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A crescendo of innuendo

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Rick Horowitz
August 26, 2010
SEN. McCONNELL: The president says heís a Christian, I take him at his wordóI donít think thatís in dispute.
MR. GREGORY: And do you thinkóhow, how do you think it comes to be that this kind of misinformation gets spread around and prevails?
SEN. McCONNELL: I have no idea, but I take the president at his word.
--From last Sundayís ďMeet the PressĒ

Mitch McConnell says heís a patriotic American. I take him at his wordóI donít think thatís in dispute.


Mitch McConnell says he has Americaís best interests at heart. I take him at his word.


Mitch McConnell says he has no idea how misinformation about President Obamaís religious beliefs gets spread around. Thatís his position, and I take Mitch McConnell at his word.


If I asked him, Mitch McConnell would tell me heís never beaten his wife senseless with a hammer. If he told me that, I would have no choice but to believe him.


If I asked him, Mitch McConnell would tell me heís never beaten his wife senseless with a leg of mutton either. Iíve seen no evidence to contradict Mr. McConnellís assertions on the matter.


If I asked him, Iím sure Mitch McConnell would tell me that he and his wife have a wonderful relationship and that heíd have absolutely no reason to beat her senseless with a leg of mutton. Marital relationships are very personal things, and naturally I respect Mitch McConnellís privacy in this area.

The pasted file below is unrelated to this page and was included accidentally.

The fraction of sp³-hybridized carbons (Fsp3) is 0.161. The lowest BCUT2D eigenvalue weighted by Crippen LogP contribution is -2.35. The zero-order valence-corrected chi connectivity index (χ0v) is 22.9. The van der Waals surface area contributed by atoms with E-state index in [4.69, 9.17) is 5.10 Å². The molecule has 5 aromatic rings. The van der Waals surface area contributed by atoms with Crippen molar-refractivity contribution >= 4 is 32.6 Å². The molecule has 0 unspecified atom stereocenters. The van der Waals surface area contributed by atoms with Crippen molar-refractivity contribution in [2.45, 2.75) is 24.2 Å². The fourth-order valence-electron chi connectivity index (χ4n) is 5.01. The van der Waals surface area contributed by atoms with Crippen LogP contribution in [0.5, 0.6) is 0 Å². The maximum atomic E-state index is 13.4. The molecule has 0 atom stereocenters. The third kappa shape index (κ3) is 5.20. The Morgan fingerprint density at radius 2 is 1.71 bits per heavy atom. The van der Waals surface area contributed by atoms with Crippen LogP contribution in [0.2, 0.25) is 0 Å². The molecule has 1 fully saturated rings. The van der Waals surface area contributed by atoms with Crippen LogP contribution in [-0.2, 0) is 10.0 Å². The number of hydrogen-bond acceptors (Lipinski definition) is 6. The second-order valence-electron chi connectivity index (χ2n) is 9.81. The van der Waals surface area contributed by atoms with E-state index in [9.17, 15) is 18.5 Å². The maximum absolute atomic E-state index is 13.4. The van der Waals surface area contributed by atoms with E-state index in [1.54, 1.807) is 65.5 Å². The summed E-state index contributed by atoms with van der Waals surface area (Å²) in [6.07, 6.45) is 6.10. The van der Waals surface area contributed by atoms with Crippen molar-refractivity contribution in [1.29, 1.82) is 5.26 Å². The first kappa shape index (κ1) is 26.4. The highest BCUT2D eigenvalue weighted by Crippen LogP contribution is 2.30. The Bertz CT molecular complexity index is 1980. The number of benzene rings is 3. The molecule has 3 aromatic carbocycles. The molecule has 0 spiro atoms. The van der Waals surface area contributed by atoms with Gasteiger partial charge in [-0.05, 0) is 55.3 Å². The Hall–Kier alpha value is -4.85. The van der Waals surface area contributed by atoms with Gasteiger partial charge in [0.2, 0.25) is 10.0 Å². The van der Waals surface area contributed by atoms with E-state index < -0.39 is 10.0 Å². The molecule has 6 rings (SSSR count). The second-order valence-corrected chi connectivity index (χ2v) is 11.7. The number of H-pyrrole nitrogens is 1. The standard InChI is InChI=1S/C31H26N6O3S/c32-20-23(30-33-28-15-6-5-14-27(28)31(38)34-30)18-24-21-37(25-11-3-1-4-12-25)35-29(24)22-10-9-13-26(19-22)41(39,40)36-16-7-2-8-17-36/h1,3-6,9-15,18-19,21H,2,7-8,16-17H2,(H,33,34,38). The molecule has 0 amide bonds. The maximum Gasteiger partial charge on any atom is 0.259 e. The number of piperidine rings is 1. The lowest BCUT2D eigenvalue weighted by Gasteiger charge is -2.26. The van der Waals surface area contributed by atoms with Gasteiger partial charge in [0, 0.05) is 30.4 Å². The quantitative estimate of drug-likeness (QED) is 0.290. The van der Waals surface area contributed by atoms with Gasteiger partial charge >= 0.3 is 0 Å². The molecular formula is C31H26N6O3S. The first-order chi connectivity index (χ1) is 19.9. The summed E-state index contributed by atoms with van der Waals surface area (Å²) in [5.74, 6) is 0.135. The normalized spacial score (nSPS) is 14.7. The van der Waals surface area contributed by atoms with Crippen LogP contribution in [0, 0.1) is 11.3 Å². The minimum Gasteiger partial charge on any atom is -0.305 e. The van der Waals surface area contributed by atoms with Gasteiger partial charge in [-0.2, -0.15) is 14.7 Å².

Let me reiterate: I have no solid information about whether Mitch McConnell has ever used a leg of mutton in a violent manner against his wife, or against any other person.


Unfortunately, official records concerning mutton attacks are frequently sealed by the authorities, so Iíll have to take Mitch McConnellís word about his history of mutton attacks. If he says he never did it, thatís good enough for me. I canít speak for other people.


If Mitch McConnell wanted to clear up any questions other people might have about his past connection with mutton attacks, he could certainly ask to have the pertinent records made public. As far as I know, he hasnít done so.


Mitch McConnell may have his reasons for not asking to have the pertinent mutton-attack records made public. Iím sure theyíre perfectly good reasons.


Personally, I donít know what those reasons might be, although Iím sure the American people would be very interested to hear him explain them.


Personally, I think it would be easy to clear up any lingering mutton questions once and for all by simply releasing the recordsóbut itís not my decision to make. Itís a decision for Mitch McConnell and his conscience.


If Mitch McConnell chooses not to release the records and clear up the mutton controversy, then I certainly accept his decision. Whether keeping those records secret will satisfy the rest of American people isnít for me to say.


And lastly, so thereís no doubt about it: Mitch McConnell says heís never done anything wrong with mutton. I take him at his word, for Mitch McConnell is an honorable man.


Rick Horowitz is a syndicated columnist. You can write to him at rickhoro@execpc.com.

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